NEW YORK (GenomeWeb News) – In an effort to improve cardiac care among populations who may not be able to afford it, the Larry King Cardiac Foundation and Quest Diagnostics announced today a partnership under which Quest will donate gene-based and routine testing services.
Quest will provide the tests and services to patients identified and served by LKCF in the hope of improving the diagnosis and management of heart disease.
Heart disease is the leading killer of men and women in the US, with about 600,000 deaths annually, according to the Centers for Disease Control and Prevention. Medical care for heart disease can also be expensive, and about 20 percent of heart attack patients cite cost concerns for not seeking care, LKCF and Quest said, citing a 2007 study from Yale University.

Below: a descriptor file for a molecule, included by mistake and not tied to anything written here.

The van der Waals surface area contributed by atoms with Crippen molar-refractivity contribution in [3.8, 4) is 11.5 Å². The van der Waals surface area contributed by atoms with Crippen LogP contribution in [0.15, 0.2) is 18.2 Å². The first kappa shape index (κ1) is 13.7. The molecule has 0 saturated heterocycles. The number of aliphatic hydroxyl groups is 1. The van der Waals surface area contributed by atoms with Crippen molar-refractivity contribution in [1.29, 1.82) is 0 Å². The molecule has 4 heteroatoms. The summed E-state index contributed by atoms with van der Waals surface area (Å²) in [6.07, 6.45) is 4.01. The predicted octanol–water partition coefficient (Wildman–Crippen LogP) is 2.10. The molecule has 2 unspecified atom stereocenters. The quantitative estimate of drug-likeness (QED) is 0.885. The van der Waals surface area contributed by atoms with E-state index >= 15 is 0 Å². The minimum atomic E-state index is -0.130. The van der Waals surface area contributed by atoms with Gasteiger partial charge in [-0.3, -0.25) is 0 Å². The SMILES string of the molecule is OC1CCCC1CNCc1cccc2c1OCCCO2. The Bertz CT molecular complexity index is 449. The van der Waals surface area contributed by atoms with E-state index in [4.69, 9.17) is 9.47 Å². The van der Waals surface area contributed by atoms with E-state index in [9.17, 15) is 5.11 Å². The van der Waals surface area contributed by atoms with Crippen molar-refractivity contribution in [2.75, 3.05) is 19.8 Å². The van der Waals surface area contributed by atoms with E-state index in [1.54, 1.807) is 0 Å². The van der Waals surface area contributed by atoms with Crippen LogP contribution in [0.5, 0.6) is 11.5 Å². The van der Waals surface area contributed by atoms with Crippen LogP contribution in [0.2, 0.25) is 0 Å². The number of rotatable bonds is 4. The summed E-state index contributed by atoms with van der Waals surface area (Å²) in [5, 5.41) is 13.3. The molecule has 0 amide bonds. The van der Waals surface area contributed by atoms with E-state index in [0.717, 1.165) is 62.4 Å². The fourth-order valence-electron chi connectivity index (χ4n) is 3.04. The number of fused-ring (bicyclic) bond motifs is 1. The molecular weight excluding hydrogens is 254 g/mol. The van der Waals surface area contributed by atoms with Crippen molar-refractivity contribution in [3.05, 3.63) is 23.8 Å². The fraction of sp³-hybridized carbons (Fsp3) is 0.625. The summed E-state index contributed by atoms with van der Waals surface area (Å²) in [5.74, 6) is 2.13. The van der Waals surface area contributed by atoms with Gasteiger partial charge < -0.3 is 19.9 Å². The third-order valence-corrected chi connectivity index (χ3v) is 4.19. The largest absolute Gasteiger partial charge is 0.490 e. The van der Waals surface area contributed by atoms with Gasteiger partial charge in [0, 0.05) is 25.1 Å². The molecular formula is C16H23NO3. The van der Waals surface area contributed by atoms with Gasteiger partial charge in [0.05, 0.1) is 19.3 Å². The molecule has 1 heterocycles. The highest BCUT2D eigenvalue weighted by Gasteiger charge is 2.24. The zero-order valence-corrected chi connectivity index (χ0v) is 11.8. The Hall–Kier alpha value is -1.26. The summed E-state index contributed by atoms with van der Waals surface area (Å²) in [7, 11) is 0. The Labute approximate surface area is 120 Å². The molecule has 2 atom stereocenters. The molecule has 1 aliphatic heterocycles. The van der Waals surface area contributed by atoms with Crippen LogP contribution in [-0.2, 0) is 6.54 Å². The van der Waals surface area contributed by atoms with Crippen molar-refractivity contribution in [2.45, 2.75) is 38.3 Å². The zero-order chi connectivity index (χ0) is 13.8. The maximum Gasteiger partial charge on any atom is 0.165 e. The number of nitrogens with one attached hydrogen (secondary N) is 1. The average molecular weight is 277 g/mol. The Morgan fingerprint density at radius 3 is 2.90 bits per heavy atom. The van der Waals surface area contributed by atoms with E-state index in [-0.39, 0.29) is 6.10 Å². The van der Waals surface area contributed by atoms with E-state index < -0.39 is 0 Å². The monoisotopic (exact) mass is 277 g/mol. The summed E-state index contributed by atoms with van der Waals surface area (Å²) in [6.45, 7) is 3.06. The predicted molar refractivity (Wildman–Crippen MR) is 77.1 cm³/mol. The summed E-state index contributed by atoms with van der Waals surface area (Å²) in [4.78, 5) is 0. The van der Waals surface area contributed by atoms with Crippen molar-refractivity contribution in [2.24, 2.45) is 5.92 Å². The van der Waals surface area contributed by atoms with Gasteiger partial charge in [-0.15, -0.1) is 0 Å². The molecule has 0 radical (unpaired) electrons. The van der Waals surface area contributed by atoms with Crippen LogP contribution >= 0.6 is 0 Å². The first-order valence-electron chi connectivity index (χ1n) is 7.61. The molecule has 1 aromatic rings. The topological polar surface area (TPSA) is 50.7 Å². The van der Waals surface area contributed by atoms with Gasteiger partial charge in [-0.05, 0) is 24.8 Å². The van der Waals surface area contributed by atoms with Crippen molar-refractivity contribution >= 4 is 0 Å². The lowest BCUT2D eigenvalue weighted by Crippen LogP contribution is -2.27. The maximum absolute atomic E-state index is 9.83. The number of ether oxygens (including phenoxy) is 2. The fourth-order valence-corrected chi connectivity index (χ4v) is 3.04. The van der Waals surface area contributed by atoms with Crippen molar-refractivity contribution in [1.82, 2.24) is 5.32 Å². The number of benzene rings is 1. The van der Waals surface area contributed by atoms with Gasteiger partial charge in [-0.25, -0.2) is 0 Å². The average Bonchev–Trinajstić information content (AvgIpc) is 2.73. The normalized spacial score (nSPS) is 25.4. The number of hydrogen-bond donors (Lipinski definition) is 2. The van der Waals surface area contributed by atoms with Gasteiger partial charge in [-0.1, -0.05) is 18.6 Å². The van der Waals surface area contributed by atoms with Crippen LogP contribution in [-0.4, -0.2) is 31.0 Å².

LKCF was founded in 1988 to provide financial help to those who need life-saving treatment but can't afford it. Quest will provide the foundation with a "broad" menu of routine, advanced, and gene-based cardiovascular tests as part of the partnership. It also will work with the foundation's participating hospitals to facilitate access to testing.
Among the facilities affiliated with LKCF are Children's National Medical Center and George Washington University Medical Center in Washington, Cedars-Sinai Medical Center and Los Angeles County + University of Southern California Medical Center in Los Angeles, Weill Cornell University Medical Center in New York, and the Cleveland Clinic, among others.
"Innovations in clinical diagnostics offer physicians advanced tools for the detection, identification, and management of cardiac patients, helping to prevent serious complications or disability from heart diseases," Robert Superko, chief medical officer of Quest Diagnostics' subsidiary Celera and its Berkeley HeartLab, said in a statement. "We provide these important tools to help clinicians make more informed decisions to improve care and to demonstrate our commitment to empowering better health through scientific innovation and diagnostic insights."